Kris Jacobson is a teacher/librarian at a busy high school outside of Chicago. With 3,000 students and a campus that recently went 1:1 with Chromebooks, Jacobson stays busy, but is constantly striving to make the library more useful for patrons.
Jacobson found that helping students conduct research in multiple information silos proved time consuming and the library was not seeing steady growth in database activity. As a Google School (and part of a Google District) Glenbrook High School prefers to utilize resources that work well with all things Google. This—and some of the library’s other challenges—became easier for Jacobson and her colleagues when they discovered Gale’s In Context family of online resources.
Gale’s In Context family of online resources meets the needs of Jacobson’s students by combining an easily searchable design with current, media-rich information. Eye-catching, topical portals—covering Biography, Canada, Global Issues, Opposing Viewpoints, Science, Student Resources, U.S. History, and World History—integrate content with media-rich, curriculum-aligned materials that span core subjects and 21st-century themes. These portals of information have proved to be valuable and instructive for students and teachers alike.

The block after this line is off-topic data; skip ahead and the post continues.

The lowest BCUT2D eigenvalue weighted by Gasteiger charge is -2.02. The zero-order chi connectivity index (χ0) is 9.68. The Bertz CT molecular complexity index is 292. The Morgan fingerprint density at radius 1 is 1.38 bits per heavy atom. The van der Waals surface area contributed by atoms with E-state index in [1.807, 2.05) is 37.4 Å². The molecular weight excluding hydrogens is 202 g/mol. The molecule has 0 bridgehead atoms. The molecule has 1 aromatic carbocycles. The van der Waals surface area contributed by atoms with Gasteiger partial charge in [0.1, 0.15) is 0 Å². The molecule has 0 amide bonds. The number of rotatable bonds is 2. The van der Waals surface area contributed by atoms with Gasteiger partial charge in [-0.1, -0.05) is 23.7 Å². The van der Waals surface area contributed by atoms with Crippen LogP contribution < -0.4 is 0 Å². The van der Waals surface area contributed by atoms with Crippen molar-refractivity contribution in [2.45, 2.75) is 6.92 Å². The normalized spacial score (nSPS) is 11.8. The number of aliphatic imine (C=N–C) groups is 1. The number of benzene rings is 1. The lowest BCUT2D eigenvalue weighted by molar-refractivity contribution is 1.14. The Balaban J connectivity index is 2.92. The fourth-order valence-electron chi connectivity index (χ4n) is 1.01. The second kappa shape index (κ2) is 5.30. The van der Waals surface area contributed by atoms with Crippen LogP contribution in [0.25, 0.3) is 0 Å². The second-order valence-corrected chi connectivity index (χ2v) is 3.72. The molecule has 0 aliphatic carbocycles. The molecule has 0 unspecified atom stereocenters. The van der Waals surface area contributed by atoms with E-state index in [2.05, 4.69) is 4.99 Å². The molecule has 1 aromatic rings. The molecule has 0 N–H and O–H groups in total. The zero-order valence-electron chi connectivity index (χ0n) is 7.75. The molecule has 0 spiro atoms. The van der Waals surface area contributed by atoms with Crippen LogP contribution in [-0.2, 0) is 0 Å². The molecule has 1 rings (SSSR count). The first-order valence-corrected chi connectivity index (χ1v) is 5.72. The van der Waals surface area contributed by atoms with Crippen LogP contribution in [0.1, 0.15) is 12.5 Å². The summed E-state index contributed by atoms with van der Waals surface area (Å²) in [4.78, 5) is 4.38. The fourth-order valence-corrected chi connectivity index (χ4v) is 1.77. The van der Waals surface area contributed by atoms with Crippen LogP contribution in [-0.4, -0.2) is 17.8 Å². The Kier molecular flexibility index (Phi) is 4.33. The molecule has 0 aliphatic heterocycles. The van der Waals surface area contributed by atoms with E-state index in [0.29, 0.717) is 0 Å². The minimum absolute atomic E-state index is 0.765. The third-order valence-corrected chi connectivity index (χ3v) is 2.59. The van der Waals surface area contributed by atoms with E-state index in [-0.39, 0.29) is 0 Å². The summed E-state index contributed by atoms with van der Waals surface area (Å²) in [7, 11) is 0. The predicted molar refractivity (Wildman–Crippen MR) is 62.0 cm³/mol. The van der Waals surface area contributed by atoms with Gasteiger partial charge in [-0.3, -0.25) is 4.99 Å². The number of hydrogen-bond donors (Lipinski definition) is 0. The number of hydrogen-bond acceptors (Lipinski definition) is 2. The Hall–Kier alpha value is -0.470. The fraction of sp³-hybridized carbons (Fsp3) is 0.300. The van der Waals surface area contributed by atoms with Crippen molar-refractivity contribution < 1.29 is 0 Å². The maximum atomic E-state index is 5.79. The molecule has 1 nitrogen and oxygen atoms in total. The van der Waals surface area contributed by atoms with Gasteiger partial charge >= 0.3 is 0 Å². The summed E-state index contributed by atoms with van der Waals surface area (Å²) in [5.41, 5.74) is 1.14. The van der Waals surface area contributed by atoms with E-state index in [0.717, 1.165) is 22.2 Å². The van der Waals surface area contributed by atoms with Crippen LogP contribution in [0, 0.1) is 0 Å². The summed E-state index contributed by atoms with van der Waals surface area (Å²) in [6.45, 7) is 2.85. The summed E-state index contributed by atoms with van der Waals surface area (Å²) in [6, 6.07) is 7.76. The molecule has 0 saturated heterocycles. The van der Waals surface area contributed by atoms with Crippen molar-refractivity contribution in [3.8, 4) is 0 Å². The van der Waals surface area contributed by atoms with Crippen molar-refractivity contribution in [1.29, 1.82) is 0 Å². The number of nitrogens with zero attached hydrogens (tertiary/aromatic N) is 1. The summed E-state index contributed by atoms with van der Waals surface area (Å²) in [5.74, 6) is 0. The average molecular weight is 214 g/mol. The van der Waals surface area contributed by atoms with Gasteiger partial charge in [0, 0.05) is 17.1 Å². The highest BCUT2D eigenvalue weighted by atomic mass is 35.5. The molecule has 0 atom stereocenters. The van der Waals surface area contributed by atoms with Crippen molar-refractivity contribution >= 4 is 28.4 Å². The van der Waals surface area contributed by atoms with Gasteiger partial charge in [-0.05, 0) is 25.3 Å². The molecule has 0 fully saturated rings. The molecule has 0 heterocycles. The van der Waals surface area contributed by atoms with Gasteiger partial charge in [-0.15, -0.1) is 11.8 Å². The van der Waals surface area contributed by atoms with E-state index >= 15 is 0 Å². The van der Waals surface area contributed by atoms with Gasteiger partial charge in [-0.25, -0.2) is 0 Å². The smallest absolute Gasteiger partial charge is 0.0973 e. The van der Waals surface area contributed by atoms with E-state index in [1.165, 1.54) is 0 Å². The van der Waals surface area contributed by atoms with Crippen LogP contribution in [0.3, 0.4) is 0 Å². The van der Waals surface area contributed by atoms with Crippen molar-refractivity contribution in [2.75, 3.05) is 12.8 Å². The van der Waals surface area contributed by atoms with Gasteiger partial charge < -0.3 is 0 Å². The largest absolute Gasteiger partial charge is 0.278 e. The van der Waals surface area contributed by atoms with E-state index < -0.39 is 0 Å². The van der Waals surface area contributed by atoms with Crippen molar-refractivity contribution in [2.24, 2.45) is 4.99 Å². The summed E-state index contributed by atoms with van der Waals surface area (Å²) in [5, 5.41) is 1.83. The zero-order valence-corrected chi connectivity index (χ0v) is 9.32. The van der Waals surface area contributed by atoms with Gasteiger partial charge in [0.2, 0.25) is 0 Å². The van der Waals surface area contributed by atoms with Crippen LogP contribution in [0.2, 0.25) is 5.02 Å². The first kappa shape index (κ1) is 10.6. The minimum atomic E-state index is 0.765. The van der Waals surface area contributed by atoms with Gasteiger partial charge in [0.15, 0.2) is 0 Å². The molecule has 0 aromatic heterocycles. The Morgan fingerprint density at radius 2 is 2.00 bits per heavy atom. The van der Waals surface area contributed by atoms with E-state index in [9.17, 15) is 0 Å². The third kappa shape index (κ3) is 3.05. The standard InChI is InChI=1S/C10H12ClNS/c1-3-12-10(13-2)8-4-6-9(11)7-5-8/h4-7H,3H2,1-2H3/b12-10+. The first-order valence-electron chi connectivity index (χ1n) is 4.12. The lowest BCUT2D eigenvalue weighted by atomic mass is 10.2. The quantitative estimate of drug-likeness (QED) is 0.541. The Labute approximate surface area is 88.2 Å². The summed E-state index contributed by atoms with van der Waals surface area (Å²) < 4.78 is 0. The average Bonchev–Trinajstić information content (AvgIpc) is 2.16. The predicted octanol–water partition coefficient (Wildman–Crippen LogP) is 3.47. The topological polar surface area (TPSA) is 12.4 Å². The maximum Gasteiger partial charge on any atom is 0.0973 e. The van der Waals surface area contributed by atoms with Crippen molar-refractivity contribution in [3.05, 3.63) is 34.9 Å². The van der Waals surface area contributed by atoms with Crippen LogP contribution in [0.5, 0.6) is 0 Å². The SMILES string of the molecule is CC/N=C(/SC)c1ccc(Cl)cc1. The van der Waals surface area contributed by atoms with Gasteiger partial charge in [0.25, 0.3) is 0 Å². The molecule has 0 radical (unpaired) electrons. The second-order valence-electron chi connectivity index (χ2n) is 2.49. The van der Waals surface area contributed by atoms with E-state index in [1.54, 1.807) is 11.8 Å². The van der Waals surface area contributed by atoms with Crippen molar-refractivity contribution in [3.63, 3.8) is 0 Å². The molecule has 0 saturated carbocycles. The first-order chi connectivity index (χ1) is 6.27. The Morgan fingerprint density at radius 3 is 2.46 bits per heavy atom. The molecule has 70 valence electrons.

With Gale’s In Context now integrated with Google Apps for Education tools like Drive and Docs, students can easily share database content and can focus on their research and synthesizing information rather than getting bogged down in the process of figuring out how to disseminate information via email or making multiple copies of articles to annotate separately. Additionally, Jacobson explained, the In Context portals are efficiency boosters because they can get feedback from a lot of different sources on a particular topic by visiting one place.
Because her school uses many Gale products, Jacobson was thrilled when she learned about In Context and how the new portals could work in her library. The ability for students to be able to access the new In Context databases from their Chromebooks anywhere, anytime was a huge factor for Glenbrook High School. As an example, Jacobson described a program called Actively Learn, in which students can upload articles and annotate them, with no time-consuming formatting changes necessary.
Jacobson is thrilled with the outcome after having implemented In Context and GVRL.